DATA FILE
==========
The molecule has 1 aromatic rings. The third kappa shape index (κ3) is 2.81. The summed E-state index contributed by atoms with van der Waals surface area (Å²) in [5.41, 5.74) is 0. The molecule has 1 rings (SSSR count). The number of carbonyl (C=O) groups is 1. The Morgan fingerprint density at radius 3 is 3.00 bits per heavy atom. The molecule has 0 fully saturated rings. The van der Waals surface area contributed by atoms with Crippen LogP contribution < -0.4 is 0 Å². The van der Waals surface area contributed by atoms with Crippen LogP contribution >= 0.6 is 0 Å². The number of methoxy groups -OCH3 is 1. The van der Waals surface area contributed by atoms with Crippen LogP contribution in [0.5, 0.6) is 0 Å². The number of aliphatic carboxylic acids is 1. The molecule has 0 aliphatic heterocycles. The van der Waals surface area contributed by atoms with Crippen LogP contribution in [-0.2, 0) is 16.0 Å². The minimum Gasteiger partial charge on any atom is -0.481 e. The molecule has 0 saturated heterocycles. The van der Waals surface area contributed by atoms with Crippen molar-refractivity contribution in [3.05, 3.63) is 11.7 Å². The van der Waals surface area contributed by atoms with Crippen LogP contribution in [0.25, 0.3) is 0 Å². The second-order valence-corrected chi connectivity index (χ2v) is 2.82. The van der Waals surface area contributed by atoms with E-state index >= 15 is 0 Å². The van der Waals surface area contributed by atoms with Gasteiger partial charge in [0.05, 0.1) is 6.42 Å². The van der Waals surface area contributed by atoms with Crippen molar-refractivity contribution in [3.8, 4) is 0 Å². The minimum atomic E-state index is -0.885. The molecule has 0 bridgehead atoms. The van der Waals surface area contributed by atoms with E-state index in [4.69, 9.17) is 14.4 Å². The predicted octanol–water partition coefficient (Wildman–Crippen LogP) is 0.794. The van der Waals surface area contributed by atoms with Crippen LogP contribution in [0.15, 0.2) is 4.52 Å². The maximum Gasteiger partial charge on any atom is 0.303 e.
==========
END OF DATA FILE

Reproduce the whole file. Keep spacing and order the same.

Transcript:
The molecule has 1 aromatic rings. The third kappa shape index (κ3) is 2.81. The summed E-state index contributed by atoms with van der Waals surface area (Å²) in [5.41, 5.74) is 0. The molecule has 1 rings (SSSR count). The number of carbonyl (C=O) groups is 1. The Morgan fingerprint density at radius 3 is 3.00 bits per heavy atom. The molecule has 0 fully saturated rings. The van der Waals surface area contributed by atoms with Crippen LogP contribution < -0.4 is 0 Å². The van der Waals surface area contributed by atoms with Crippen LogP contribution >= 0.6 is 0 Å². The number of methoxy groups -OCH3 is 1. The van der Waals surface area contributed by atoms with Crippen LogP contribution in [0.5, 0.6) is 0 Å². The number of aliphatic carboxylic acids is 1. The molecule has 0 aliphatic heterocycles. The van der Waals surface area contributed by atoms with Crippen LogP contribution in [-0.2, 0) is 16.0 Å². The minimum Gasteiger partial charge on any atom is -0.481 e. The molecule has 0 saturated heterocycles. The van der Waals surface area contributed by atoms with Crippen molar-refractivity contribution in [3.05, 3.63) is 11.7 Å². The van der Waals surface area contributed by atoms with Crippen LogP contribution in [0.25, 0.3) is 0 Å². The second-order valence-corrected chi connectivity index (χ2v) is 2.82. The van der Waals surface area contributed by atoms with E-state index >= 15 is 0 Å². The van der Waals surface area contributed by atoms with Gasteiger partial charge in [0.05, 0.1) is 6.42 Å². The van der Waals surface area contributed by atoms with Crippen molar-refractivity contribution in [3.8, 4) is 0 Å². The minimum atomic E-state index is -0.885. The molecule has 0 bridgehead atoms. The van der Waals surface area contributed by atoms with E-state index in [4.69, 9.17) is 14.4 Å². The predicted octanol–water partition coefficient (Wildman–Crippen LogP) is 0.794. The van der Waals surface area contributed by atoms with Crippen LogP contribution in [0.15, 0.2) is 4.52 Å². The maximum Gasteiger partial charge on any atom is 0.303 e.